How long did the research take?

“It took 12-15 months of the 18-months to ready the book for publication. I kept researching and interviewing and adding and rewriting even as I was writing the book.

What were the points you kept in mind while digging up the history of 135 years around a particular sport?

“For me the purity and quality of the research is key. So, every fact must add up from multiple sources. Otherwise, it doesn’t get into my book. I interview players but I don’t accept their stories at face value. I double-check everything they tell me. A lot of the time they have forgotten or inadvertently made an error in telling me. I also remind myself that I am chronicling something that future generations will use for their research. So, I have to get my facts 100% write. It’s a great responsibility I put on my own shoulders. And finally, when I tell the story I tell it for the lay reader, not the tennis aficionado. My process is that my wife must love it as a stand-alone story and be engrossed in it. Otherwise, it doesn’t go into the book. She is my conscience keeper and most honest critic.”

Has the sport changed in pre and post Independence?

“Yes, it certainly changed. But the bigger change came from the mid-1980s when the material used in racquets changed. Then Fitness levels changed, there was more power, and massive money came into the sport. In the last 20-years, it has changed beyond all recognition and has become an extremely physical and expensive sport. This is exactly why AITA, corporates and the government need to support tennis to give us future Grand Slam champions. Right now there is no chance we will get one in the foreseeable future.”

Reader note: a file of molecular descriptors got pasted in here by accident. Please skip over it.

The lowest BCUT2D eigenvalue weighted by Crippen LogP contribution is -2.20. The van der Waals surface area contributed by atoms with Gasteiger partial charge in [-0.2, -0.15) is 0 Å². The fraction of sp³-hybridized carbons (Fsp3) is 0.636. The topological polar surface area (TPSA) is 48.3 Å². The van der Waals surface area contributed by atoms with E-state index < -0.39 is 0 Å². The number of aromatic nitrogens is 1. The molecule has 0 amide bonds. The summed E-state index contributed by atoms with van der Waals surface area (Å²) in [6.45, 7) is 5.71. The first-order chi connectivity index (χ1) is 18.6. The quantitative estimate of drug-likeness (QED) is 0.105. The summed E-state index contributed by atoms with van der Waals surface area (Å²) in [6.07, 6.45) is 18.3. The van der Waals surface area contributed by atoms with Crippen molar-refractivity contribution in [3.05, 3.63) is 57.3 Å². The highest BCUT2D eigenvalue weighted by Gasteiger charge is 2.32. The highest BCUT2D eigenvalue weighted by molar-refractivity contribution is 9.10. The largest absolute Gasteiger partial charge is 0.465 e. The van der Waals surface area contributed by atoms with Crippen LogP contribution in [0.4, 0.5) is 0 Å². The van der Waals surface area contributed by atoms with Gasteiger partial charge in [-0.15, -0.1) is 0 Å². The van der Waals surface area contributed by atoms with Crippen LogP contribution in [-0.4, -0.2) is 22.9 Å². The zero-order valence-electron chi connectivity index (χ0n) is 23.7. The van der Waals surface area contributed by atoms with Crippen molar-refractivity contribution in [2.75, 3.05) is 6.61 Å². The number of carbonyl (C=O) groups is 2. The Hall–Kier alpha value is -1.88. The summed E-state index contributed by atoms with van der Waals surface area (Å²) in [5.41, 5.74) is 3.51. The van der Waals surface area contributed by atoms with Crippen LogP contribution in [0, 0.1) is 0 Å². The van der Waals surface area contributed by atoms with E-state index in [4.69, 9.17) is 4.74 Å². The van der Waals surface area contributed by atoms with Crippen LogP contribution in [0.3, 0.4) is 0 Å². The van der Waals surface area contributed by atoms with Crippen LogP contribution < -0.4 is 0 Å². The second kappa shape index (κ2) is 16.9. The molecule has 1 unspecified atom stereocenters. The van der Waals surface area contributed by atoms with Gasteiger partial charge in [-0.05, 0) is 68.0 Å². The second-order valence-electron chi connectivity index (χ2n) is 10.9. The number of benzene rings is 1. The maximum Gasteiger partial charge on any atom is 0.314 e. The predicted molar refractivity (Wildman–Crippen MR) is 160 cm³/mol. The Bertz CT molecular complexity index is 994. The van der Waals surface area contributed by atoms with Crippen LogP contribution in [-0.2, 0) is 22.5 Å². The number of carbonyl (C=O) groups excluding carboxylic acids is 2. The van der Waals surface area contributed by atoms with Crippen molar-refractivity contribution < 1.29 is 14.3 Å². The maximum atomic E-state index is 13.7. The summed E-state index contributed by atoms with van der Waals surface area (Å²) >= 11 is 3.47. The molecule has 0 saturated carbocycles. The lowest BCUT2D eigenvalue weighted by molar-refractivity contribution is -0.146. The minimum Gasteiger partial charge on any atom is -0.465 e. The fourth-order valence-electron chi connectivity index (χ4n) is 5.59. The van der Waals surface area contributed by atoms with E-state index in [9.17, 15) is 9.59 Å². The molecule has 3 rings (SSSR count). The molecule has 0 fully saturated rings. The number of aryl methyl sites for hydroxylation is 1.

You have a special section on the Doubles game and Women’s Tennis in India. Did you find any striking differences or instances?

“Doubles is what has taken India to the next level and helped us remain relevant in modern tennis. If Paes and Bhupathi had not come around Indian tennis would have been dead and buried by now. So our doubles success is key. Women’s tennis is a fascinating subject. The history had been lost. Modern Indian journalists and players alike had no idea about the fantastic and deep history we have. They had even forgotten the contribution of people like Nirupama Mankad never mind the generations of players before her. And how many know Kiran Bedi, India’s first woman IPS officer and now politician, was the Asian Women’s Tennis champion?  I am delighted I have brought it to life. And of course, Sania is the shining beacon of Women’s tennis for us. Her achievements given the barriers she faced and her pioneering role in Women’s sports in India are staggering. She is not given enough credit nor is her father Imran Mirza who helped mould what she finally became.”

Is it true that Tennis has significantly lesser women representation as compared to their counterparts?

“Well, we just played in the Billie Jean Cup World Group tie against Latvia. That’s a great achievement. Again, what Sania has done for the case of women’s tennis in India is staggering. But there are quite a few good young players in the wings. Can they win Majors? Unlikely. Can they keep the Indian flag flying high for some time? Certainly. Does women’s tennis in India have a future? Absolutely.”

Who is your favorite Tennis player?

Rafael Nadal

Can you share some of the forgotten names of the Tennis legends who deserve to be talked about in glory?

Sydney Jacob, Lewis Deane, Mohammed Sleem, Sumant Misra, Premjit Lall, Naresh Kumar, Ghaus Mohammed, SM Hadi and many more.